AS Milt had headed westward from Butte, as he rattled peacefully along the road, conscious of golden haze over all the land, and the unexpectedness of prairie threshing-crews on the sloping fields of mountainsides, a man had stepped out from bushes beside the road, and pointed a .44 navy revolver.
The man was not a movie bandit. He wore a green imitation of a Norfolk jacket, he had a broad red smile, and as he flourished his hat in a bow, his hair was a bristly pompadour of gray-streaked red that was almost pink. He made oration:
"Pardon my eccentric greeting, brother of the open road, but I wanted you to give ear to my obsequious query as to how's chances on gettin' a lift? I have learned that obsequiousness is best appreciated when it is backed up by prayer and ca'tridges."
"What's the idea? I seem to gather you'd like a lift. Jump in."
"You do not advocate the Ciceronian style, I take it," chuckled the man as he climbed aboard.
Milt was not impressed. Claire might have been, but Milt had heard politics and religion argued about the stove in Rauskukle's store too often to be startled by polysyllabomania. He knew it was often the sign of a man who has read too loosely and too much by himself. He snorted. "Huh! What are you—newspaper, politics, law, preacher, or gambler?"
"Well, a little of all those interesting occupations. And ten-twent-thirt trouping, and county-fair spieling, and selling Dr. Thunder Rapids' Choctaw Herbal Sensitizer. How far y' going?"
"Honest? Say, kid, this is—— Muh boy, we shall have the rare privilege of pooling adventures as far as Blewett Pass, four to six days' run from here—a day this side of Seattle. I'm going to my gold-mine there. I'll split up on the grub—I note from your kit that you camp nights. Quite all right, my boy. Pinky Parrott is no man to fear night air."
He patted Milt's shoulder with patronizing insolence. He filled a pipe and, though the car was making twenty-five, he lighted the pipe with distinguished ease, then settled down to his steady stride:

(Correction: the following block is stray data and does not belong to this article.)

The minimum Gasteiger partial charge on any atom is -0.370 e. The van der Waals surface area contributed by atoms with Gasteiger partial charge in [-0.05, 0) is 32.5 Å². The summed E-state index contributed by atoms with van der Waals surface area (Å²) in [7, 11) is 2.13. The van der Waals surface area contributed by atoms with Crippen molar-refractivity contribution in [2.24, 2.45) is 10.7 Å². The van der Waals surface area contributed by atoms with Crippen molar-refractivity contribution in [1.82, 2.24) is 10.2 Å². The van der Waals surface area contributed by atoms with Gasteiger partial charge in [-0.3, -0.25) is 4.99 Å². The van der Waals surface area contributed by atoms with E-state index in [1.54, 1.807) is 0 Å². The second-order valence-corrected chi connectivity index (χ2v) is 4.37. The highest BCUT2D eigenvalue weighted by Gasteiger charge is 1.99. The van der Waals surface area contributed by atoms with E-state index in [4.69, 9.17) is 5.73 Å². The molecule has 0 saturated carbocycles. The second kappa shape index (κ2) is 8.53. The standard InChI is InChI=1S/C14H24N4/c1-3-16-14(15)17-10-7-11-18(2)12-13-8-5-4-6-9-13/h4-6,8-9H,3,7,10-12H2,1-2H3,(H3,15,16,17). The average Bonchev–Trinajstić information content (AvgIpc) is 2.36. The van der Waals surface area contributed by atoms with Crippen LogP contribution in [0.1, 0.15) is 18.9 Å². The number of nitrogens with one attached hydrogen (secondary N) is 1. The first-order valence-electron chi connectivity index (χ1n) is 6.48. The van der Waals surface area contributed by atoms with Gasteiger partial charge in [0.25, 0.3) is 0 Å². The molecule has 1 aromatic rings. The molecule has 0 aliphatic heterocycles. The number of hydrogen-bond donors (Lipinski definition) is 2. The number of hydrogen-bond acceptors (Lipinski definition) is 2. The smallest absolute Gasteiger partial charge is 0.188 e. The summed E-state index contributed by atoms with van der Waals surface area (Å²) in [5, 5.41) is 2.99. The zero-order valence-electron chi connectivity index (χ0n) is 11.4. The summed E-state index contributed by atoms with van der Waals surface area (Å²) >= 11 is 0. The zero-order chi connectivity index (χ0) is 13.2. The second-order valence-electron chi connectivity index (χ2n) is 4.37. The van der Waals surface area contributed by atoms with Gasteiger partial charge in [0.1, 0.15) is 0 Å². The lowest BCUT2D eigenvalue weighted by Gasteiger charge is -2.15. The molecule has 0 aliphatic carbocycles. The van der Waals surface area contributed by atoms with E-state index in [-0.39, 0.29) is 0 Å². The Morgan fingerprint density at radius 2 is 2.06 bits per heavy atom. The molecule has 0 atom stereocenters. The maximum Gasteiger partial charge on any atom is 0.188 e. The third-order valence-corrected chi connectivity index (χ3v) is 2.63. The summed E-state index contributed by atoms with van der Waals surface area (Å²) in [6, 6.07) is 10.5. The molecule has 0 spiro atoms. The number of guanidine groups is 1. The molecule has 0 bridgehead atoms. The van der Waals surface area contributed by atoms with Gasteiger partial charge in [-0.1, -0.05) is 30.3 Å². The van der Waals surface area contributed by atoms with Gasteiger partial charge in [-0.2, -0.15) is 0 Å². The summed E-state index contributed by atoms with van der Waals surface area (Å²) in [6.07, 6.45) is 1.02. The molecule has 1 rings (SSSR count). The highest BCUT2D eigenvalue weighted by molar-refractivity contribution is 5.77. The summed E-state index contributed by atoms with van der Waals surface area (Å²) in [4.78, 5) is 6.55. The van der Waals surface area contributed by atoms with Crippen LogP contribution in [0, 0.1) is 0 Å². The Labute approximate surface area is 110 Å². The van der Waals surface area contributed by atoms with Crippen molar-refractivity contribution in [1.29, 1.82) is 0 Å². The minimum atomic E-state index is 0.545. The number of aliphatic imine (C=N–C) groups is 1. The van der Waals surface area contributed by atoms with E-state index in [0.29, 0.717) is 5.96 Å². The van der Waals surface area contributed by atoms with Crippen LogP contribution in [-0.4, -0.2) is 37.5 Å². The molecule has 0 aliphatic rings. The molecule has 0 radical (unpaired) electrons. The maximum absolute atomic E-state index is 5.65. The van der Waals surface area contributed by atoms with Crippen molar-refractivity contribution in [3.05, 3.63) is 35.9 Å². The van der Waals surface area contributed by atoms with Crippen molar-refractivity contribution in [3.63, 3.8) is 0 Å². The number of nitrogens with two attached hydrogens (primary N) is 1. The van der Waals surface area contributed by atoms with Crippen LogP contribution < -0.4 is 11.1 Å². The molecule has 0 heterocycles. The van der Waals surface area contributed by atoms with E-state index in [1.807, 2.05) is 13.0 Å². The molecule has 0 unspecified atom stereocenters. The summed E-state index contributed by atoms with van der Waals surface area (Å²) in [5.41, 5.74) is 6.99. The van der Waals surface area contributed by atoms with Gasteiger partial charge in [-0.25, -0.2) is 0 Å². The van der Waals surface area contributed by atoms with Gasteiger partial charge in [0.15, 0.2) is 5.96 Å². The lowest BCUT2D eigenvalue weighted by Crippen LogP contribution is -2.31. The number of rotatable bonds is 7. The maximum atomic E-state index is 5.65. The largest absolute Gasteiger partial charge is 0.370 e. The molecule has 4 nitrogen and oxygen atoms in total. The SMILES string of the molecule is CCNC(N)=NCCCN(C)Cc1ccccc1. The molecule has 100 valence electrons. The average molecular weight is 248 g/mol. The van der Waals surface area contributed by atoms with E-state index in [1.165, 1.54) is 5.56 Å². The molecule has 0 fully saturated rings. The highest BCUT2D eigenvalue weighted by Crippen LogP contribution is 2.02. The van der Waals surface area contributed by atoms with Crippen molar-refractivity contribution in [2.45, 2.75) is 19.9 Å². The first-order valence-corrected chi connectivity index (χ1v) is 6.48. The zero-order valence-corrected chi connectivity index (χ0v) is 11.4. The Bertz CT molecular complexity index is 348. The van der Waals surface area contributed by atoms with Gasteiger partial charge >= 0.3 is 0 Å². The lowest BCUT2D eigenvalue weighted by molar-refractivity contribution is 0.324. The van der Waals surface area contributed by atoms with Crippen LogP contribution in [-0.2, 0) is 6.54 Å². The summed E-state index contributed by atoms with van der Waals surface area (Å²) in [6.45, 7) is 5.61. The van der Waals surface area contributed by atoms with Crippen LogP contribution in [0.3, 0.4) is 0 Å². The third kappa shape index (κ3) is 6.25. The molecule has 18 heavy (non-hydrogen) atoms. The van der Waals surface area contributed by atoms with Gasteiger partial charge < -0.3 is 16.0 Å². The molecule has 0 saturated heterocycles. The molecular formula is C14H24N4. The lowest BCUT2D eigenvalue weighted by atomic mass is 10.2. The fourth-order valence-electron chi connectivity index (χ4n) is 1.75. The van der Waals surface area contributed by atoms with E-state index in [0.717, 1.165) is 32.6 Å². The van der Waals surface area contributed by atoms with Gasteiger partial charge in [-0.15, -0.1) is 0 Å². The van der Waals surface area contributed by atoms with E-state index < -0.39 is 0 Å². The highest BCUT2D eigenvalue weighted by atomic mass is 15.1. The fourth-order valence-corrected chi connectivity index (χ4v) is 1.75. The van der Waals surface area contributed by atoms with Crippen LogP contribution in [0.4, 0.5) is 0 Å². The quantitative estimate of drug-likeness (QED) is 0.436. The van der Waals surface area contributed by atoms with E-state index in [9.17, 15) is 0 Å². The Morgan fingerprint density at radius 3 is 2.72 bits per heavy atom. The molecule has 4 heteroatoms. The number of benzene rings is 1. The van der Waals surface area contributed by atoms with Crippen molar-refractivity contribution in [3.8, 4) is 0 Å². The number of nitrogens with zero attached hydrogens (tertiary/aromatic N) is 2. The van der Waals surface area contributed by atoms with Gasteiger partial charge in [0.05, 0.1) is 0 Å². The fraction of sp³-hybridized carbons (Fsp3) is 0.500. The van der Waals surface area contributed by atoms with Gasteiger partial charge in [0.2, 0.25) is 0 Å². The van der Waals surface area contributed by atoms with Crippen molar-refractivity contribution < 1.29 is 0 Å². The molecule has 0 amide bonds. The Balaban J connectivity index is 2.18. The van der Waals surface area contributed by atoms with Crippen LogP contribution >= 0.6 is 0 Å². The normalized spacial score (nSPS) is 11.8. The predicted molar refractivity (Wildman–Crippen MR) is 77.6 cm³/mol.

"In the pride of youth, you feel that you have thoroughly categorized me, particularly since I am willing to admit that, though I shall have abundance of the clinking iron men to buy my share of our chow, I chance just for the leaden-footed second to lack the wherewithal to pay my railroad fare back to Blewett; and the bumpers and side-door Pullman of the argonauts like me not. Too damn dusty. But your analysis is unsynthetic, though you will scarce grasp my paradoxical metaphor."
"The hell I won't. I've taken both chemistry and rhetoric," growled Milt, strictly attending to driving, and to the desire to get rid of his parasite.
"Oh! Oh, I see. Well, anyway: I am no mere nimble knight of wits, as you may take it. In fact, I am lord of fair acres in Arcady."
"Don't know the burg. Montana or Idaho?"
"Neither! In the valley of dream!"
"Oh! That one. Huh!"
"But I happen to back them up with a perfectly undreamlike gold-mine. Prospected for it in a canyon near Blewett Pass and found it, b' gum, and my lady wife, erstwhile fairest among the society favorites of North Yakima, now guards it against her consort's return. Straight goods. Got the stuff. Been to Butte to get a raise on it, but the fell khedives of commerce are jealous. They would hearken not. Gee, those birds certainly did pull the frigid mitt! So I wend my way back to the demure Dolores, the houri of my heart, and the next time I'll take a crack at the big guns in Seattle. And I'll sure reward you for your generosity in taking me to Blewett, all the long, long, languid, languorous way——"
"Too bad I got to stop couple of days at Spokane."
"Well, then you shall have the pleasure of taking me that far."
"And about a week in Kalispell!"
"'Twill discommode me, but 'pon honor, I like your honest simple face, and I won't desert you. Besides! I know a guy in Kalispell, and I can panhandle the sordid necessary chuck while I wait for you. Little you know, my cockerel, how facile a brain your 'bus so lightly bears. When I've cashed in on the mine, I'll take my rightful place among the motored gentry. Not merely as actor and spieler, promoter and inventor and soldier and daring journalist, have I played my rôle, but also I am a mystic, an initiate, a clairaudient, a psychometrist, a Rosicrucian adept, and profoundly psychic—in fact, my guide is Hermes Trismegistus himself! I also hold a degree as doctor of mento-practic, and my studies in astro-biochemistry——"
"Gonna stop. All off. Make little coffee," said Milt.
He did not desire coffee, and he did not desire to stop, but he did desperately desire not to inflict Pinky Parrott upon the Boltwoods. It was in his creed as a lover of motors never to refuse a ride to any one, when he had room. He hoped to get around his creed by the hint implied in stopping. Pinky's reaction to the hint was not encouraging:
"Why, you have a touch of the psychic's flare! I could do with coffee myself. But don't trouble to make a fire. I'll do that. You drive—I do the camp work. Not but that I probably drive better than you, if you will permit me to say so. I used to do a bit of racing, before I took up aviation."